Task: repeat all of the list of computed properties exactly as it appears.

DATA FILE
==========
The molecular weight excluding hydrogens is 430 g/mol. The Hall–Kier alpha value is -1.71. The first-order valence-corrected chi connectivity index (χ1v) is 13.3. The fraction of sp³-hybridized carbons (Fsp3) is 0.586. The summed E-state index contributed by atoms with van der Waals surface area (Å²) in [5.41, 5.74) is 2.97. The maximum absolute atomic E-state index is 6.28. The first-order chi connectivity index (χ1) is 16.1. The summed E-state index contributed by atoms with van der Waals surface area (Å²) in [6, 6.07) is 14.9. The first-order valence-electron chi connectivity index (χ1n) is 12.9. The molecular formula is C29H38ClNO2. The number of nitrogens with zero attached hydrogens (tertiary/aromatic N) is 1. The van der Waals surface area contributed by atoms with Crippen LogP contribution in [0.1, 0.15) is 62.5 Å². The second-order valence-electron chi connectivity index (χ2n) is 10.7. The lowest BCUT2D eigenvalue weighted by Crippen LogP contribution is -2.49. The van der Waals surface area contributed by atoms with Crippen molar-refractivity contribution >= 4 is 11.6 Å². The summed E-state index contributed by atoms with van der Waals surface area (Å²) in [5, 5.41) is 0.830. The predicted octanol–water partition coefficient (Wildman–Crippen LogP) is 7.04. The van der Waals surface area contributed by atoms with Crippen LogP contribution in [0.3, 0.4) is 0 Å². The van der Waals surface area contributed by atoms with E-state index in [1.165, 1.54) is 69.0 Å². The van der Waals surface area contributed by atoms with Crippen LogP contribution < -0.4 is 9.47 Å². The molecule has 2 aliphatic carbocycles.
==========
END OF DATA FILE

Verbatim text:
The molecular weight excluding hydrogens is 430 g/mol. The Hall–Kier alpha value is -1.71. The first-order valence-corrected chi connectivity index (χ1v) is 13.3. The fraction of sp³-hybridized carbons (Fsp3) is 0.586. The summed E-state index contributed by atoms with van der Waals surface area (Å²) in [5.41, 5.74) is 2.97. The maximum absolute atomic E-state index is 6.28. The first-order chi connectivity index (χ1) is 16.1. The summed E-state index contributed by atoms with van der Waals surface area (Å²) in [6, 6.07) is 14.9. The first-order valence-electron chi connectivity index (χ1n) is 12.9. The molecular formula is C29H38ClNO2. The number of nitrogens with zero attached hydrogens (tertiary/aromatic N) is 1. The van der Waals surface area contributed by atoms with Crippen LogP contribution in [0.1, 0.15) is 62.5 Å². The second-order valence-electron chi connectivity index (χ2n) is 10.7. The lowest BCUT2D eigenvalue weighted by Crippen LogP contribution is -2.49. The van der Waals surface area contributed by atoms with Crippen molar-refractivity contribution >= 4 is 11.6 Å². The summed E-state index contributed by atoms with van der Waals surface area (Å²) in [5, 5.41) is 0.830. The predicted octanol–water partition coefficient (Wildman–Crippen LogP) is 7.04. The van der Waals surface area contributed by atoms with Crippen LogP contribution in [0.3, 0.4) is 0 Å². The van der Waals surface area contributed by atoms with E-state index in [1.165, 1.54) is 69.0 Å². The van der Waals surface area contributed by atoms with Crippen LogP contribution < -0.4 is 9.47 Å². The molecule has 2 aliphatic carbocycles.